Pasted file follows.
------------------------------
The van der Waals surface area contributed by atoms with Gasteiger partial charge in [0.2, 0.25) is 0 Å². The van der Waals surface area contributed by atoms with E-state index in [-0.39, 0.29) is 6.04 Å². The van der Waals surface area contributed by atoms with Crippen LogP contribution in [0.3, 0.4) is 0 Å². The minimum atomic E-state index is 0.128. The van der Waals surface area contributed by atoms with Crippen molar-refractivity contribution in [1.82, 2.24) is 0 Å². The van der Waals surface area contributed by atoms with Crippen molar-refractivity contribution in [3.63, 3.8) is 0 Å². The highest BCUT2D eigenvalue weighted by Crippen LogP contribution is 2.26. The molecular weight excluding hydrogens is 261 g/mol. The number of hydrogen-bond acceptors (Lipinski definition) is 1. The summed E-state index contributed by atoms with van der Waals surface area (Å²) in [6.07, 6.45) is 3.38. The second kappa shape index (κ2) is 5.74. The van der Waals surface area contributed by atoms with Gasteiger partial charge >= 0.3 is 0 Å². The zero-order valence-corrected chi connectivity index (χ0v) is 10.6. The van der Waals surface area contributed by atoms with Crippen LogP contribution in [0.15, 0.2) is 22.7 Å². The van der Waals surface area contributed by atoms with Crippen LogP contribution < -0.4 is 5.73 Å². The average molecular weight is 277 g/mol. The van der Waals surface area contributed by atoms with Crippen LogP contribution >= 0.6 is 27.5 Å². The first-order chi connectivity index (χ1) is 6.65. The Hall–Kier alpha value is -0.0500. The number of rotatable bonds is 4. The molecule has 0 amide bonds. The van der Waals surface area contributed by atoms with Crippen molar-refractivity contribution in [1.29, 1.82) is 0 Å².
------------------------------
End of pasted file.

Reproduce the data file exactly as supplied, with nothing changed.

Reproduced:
The van der Waals surface area contributed by atoms with Gasteiger partial charge in [0.2, 0.25) is 0 Å². The van der Waals surface area contributed by atoms with E-state index in [-0.39, 0.29) is 6.04 Å². The van der Waals surface area contributed by atoms with Crippen LogP contribution in [0.3, 0.4) is 0 Å². The minimum atomic E-state index is 0.128. The van der Waals surface area contributed by atoms with Crippen molar-refractivity contribution in [1.82, 2.24) is 0 Å². The van der Waals surface area contributed by atoms with Crippen molar-refractivity contribution in [3.63, 3.8) is 0 Å². The highest BCUT2D eigenvalue weighted by Crippen LogP contribution is 2.26. The molecular weight excluding hydrogens is 261 g/mol. The number of hydrogen-bond acceptors (Lipinski definition) is 1. The summed E-state index contributed by atoms with van der Waals surface area (Å²) in [6.07, 6.45) is 3.38. The second kappa shape index (κ2) is 5.74. The van der Waals surface area contributed by atoms with Gasteiger partial charge >= 0.3 is 0 Å². The zero-order valence-corrected chi connectivity index (χ0v) is 10.6. The van der Waals surface area contributed by atoms with Crippen LogP contribution in [0.15, 0.2) is 22.7 Å². The van der Waals surface area contributed by atoms with Crippen LogP contribution < -0.4 is 5.73 Å². The average molecular weight is 277 g/mol. The van der Waals surface area contributed by atoms with Crippen LogP contribution >= 0.6 is 27.5 Å². The first-order chi connectivity index (χ1) is 6.65. The Hall–Kier alpha value is -0.0500. The number of rotatable bonds is 4. The molecule has 0 amide bonds. The van der Waals surface area contributed by atoms with Crippen molar-refractivity contribution in [1.29, 1.82) is 0 Å².